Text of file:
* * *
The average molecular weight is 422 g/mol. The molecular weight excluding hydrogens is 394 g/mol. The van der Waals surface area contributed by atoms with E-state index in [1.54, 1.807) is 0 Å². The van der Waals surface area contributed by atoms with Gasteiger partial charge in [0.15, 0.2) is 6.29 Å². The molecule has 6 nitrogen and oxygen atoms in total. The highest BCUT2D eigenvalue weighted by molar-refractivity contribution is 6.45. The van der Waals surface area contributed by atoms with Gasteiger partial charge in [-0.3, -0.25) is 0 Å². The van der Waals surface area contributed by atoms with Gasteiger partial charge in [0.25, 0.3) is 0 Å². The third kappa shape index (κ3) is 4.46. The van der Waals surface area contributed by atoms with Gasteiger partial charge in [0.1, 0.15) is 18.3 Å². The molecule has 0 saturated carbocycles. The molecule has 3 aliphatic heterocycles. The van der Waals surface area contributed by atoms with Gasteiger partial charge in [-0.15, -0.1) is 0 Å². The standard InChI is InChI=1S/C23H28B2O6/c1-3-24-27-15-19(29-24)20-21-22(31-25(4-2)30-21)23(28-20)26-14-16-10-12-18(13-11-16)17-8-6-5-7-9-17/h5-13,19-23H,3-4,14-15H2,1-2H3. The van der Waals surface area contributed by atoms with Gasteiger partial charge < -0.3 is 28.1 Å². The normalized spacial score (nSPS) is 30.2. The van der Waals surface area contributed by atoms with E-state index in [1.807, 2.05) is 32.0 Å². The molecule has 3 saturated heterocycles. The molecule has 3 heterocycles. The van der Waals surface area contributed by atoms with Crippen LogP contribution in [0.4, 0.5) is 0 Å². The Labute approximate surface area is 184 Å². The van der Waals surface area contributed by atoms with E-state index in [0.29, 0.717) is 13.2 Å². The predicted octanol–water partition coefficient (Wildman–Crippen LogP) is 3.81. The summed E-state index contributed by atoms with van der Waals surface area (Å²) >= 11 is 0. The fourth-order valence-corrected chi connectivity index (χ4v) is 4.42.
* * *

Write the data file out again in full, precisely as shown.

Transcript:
The average molecular weight is 422 g/mol. The molecular weight excluding hydrogens is 394 g/mol. The van der Waals surface area contributed by atoms with E-state index in [1.54, 1.807) is 0 Å². The van der Waals surface area contributed by atoms with Gasteiger partial charge in [0.15, 0.2) is 6.29 Å². The molecule has 6 nitrogen and oxygen atoms in total. The highest BCUT2D eigenvalue weighted by molar-refractivity contribution is 6.45. The van der Waals surface area contributed by atoms with Gasteiger partial charge in [-0.3, -0.25) is 0 Å². The van der Waals surface area contributed by atoms with Gasteiger partial charge in [0.25, 0.3) is 0 Å². The third kappa shape index (κ3) is 4.46. The van der Waals surface area contributed by atoms with Gasteiger partial charge in [0.1, 0.15) is 18.3 Å². The molecule has 0 saturated carbocycles. The molecule has 3 aliphatic heterocycles. The van der Waals surface area contributed by atoms with Gasteiger partial charge in [-0.15, -0.1) is 0 Å². The standard InChI is InChI=1S/C23H28B2O6/c1-3-24-27-15-19(29-24)20-21-22(31-25(4-2)30-21)23(28-20)26-14-16-10-12-18(13-11-16)17-8-6-5-7-9-17/h5-13,19-23H,3-4,14-15H2,1-2H3. The van der Waals surface area contributed by atoms with Gasteiger partial charge < -0.3 is 28.1 Å². The normalized spacial score (nSPS) is 30.2. The van der Waals surface area contributed by atoms with E-state index in [1.807, 2.05) is 32.0 Å². The molecule has 3 saturated heterocycles. The molecule has 3 heterocycles. The van der Waals surface area contributed by atoms with Crippen LogP contribution in [0.4, 0.5) is 0 Å². The Labute approximate surface area is 184 Å². The van der Waals surface area contributed by atoms with E-state index in [0.29, 0.717) is 13.2 Å². The predicted octanol–water partition coefficient (Wildman–Crippen LogP) is 3.81. The summed E-state index contributed by atoms with van der Waals surface area (Å²) >= 11 is 0. The fourth-order valence-corrected chi connectivity index (χ4v) is 4.42.